2022 Biological Sciences Department Newsletter

Department of Biological Sciences, George Washington University. Image of two students reading a book outside with green trees in the background


Message From the Chair

Damien O'Halloran

Greetings to all of our alumni from the George Washington University Department of Biological Sciences! 

I am pleased to report that, after an unusual year of remote teaching and learning, we are back on campus and once again enjoying the benefits of in-person engagement and collaboration. Through this newsletter, you’ll read about a few of the exciting things happening in the department, including the achievements of our Biological Sciences community.

Thank you so much for your support and involvement. Please stay in touch.


Damien O'Halloran
Chair, Department of Biological Sciences

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Department Spotlights 

Brood X Cicadas Spelled Busy Summer for Faculty and Students

Brood X periodical cicada

After 17 years underground, billions of periodical cicadas emerged last summer along the East Coast. This created a very exciting and busy summer for Professor John Lill as well as postdoctoral scientist Dr. Zoe Getman-Pickering and many students from the Lill lab who were in the field studying the emergence of the Brood X periodical cicadas. This research was covered in many national and international media outlets, including The Washington Post and NPR, and in GW Today.

Dr. Getman-Pickering and the Lill lab also developed an educational website that was accessed by more than 10,000 unique visitors. It included digital educational materials that were downloaded and used during the pandemic in classrooms throughout the eastern United State by thousands of students and educators. The Lill lab research team also gave dozens of educational talks, walks, webinars, zoom safaris and Q&A sessions for local schools and environmental groups.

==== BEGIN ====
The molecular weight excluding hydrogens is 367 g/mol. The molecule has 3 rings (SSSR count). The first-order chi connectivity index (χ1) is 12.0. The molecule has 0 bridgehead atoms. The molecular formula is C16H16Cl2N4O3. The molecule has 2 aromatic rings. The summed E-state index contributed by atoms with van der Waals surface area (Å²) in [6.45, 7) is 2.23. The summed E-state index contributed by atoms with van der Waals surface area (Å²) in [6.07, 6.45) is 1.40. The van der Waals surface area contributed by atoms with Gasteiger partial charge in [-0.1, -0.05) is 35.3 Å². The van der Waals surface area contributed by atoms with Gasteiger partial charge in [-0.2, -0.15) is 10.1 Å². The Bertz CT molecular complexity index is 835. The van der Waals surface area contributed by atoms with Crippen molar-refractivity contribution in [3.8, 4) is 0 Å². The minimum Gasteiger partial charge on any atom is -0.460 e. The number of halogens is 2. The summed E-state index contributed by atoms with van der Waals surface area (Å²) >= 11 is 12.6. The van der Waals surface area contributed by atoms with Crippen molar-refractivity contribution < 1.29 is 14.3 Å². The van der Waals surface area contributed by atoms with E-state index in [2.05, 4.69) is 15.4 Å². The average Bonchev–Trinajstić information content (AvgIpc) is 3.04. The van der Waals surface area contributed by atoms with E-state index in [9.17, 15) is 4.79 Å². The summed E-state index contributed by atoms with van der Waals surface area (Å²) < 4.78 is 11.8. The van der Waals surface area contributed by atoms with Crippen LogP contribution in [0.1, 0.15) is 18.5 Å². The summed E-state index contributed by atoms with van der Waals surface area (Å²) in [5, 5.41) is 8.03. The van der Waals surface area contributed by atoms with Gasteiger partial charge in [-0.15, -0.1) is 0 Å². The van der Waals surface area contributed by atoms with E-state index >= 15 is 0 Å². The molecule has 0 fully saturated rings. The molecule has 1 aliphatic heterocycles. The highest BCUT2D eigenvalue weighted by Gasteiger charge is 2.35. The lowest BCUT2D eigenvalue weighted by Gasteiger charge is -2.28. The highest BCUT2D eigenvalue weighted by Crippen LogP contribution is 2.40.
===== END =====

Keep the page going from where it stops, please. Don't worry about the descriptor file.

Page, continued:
Researchers Switch Off Gene to Switch On Ultraviolet in Butterfly Wings

Four images of yellow and orange butterflies, one of each color indicated male and female

Dr. Arnaud Martin and students from his lab published an exciting study in the Proceedings of the National Academy of Sciences that revealed how butterfly species develop distinctive traits and offer a one-of-a-kind opportunity to witness evolution in action. His findings were reported in several media outlets including GW Today.

Dr. Martin and his lab—PhD students Vince Ficarrotta and Ling Sheng Loh; postdoctoral scientist Dr. Joe Hanly; and master’s students Caroline Francescutti and Anna Ren—uncovered the genetics and structural determinants of UV iridescence in butterfly wings. The team identified a gene that determines whether ultraviolet iridescence shows up in the wings of butterflies and showed that removing the gene in butterflies whose wings lack UV coloration leads to bright patches of UV iridescence in their wings.

The team looked at two species of North American butterflies: the orange sulphur (Colias eurytheme) and the clouded sulphur (Colias philodice). The wings of the male orange sulphur butterfly reflect UV light, which is invisible to the naked eye. Conversely, the wings of the female orange sulphur butterfly and the male and female clouded sulphur butterflies do not display UV coloration.

This difference in ultraviolet color allows females to recognize conspecific males. Genomic scans indicated that UV is key to reproductive isolation in these two species: while most of the genome was shared between the two species, the portion encoding ultraviolet color was markedly different, and thus includes the genes that differentiate the two species.

The team then identified the gene that is controlling this difference, and used CRISPR genome editing to modify its activity. Butterflies that are normally not iridescent acquired the ultraviolet color after genome editing of the causal gene, demonstrating it was effectively acting as a genomic switch responsible for the color difference between the two species.